The next nurse had also had her children naturally. Another score. She was very sweet and kept saying I reminded her of herself when she had her babies. My contractions could finally be felt around 10:45am, about an hour after my water was broken. They came on fast, there were no polite warning contractions. My uterus started out at a sprint. They started at 2 minutes apart and about 30 seconds long. I labored on the toilet for a bit, since it really felt like I needed to go to the bathroom, it was nice to be there just in case.

Within 20 minutes I really needed my husband’s support. I got on the birthing ball and leaned on the bed. Eric rubbed my back and talked me through contractions. As much as it hurt, it felt great to be doing this the way we wanted to: just me and him. I couldn’t talk much, I would just say “start” for the beginning of a contraction, and then after would fall into him and relax. I kissed him and thanked him when I could. Those little breaks were so precious.

Unfortunately, we were not able to labor like this for long, only another 20 to 30 minutes. When I leaned on the bed I would kink the IV in my hand, setting off a symphony of piercing alarms. Also, the monitors were not picking up baby because I was sitting up and rocking. The nurse told me I needed to lay in the bed. I felt very trapped. The nurse said this OB likes the “express route” and my Pitocin was increased again as I positioned myself on my side. Contractions were now coming at a feverish pace of every one minute. The breaks completely disappeared. It suddenly felt like someone had dropped a piano on me, and as it crushed me I was then being hit with semi truck after semi truck. My options were pain, mind numbing pain, and pain again. The nurse had said earlier that a common complaint of Pitocin induced labor was that there were no breaks between contractions. I kept thinking about what Bradley said in his book in reference to contractions, a truth I expected to lean on in labor: Nature is kind, and always gives breaks.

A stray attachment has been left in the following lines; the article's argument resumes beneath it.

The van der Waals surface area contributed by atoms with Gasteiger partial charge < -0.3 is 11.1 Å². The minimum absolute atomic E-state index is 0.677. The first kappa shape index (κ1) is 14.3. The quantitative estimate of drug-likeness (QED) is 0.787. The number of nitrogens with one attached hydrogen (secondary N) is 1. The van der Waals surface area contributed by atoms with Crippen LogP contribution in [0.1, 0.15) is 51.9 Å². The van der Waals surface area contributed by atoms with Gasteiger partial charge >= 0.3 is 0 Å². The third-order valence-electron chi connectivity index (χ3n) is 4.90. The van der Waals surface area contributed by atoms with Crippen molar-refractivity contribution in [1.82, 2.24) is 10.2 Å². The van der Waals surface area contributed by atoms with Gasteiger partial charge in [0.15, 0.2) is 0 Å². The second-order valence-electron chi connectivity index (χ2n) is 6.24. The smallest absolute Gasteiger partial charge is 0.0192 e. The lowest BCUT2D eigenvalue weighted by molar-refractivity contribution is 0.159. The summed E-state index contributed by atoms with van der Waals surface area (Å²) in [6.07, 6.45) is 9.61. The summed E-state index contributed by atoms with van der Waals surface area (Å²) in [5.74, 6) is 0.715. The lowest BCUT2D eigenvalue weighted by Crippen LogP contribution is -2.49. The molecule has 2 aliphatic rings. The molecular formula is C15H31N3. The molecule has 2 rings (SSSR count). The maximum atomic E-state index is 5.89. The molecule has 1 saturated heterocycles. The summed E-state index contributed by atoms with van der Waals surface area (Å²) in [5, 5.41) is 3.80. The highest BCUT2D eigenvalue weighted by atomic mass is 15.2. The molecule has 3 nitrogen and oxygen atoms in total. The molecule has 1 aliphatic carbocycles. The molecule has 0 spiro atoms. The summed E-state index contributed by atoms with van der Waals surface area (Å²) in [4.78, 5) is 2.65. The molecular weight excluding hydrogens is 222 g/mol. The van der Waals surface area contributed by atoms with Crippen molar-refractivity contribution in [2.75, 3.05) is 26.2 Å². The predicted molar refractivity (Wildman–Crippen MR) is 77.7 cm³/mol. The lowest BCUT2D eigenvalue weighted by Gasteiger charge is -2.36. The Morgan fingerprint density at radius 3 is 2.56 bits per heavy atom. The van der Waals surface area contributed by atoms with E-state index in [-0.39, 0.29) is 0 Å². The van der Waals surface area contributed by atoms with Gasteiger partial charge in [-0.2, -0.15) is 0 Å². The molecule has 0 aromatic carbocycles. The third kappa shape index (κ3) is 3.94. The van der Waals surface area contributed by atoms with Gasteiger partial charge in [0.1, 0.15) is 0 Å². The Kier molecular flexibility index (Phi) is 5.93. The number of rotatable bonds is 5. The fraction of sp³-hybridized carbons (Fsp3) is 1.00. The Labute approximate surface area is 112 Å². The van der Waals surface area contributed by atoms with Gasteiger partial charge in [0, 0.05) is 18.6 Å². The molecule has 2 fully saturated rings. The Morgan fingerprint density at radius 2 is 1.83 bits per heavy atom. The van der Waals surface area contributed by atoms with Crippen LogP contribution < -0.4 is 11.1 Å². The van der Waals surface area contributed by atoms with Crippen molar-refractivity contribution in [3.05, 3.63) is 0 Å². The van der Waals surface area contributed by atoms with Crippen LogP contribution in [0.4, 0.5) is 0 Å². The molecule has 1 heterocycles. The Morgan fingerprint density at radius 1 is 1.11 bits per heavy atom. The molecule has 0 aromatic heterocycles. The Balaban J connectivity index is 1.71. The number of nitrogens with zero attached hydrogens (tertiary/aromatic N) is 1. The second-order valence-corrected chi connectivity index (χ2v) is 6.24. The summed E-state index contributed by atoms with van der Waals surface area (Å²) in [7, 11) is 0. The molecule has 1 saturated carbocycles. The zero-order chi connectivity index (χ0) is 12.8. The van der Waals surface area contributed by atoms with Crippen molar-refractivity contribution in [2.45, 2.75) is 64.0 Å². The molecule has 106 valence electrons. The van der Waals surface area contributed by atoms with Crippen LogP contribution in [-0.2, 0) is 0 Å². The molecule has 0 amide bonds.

Against the wishes of the nursing staff, I scrambled to my hands and knees and held onto the headboard. I felt like I was going to throw up and pass out all at the same time. As out of it as I was, at one point as I leaned over the side of the bed I remember thinking, “If I throw up here, cleaning off all those cords will be hell.” I felt bad for losing it, the nurse had been so nice and was so impressed with my birth plan, I felt like I was letting everyone down. I can’t say I remember many other clear thoughts, I just gripped that bed and moaned and cried and shook. Eric said that at one point he had even checked under my gown to make sure a head wasn’t coming out. Just one hour had passed.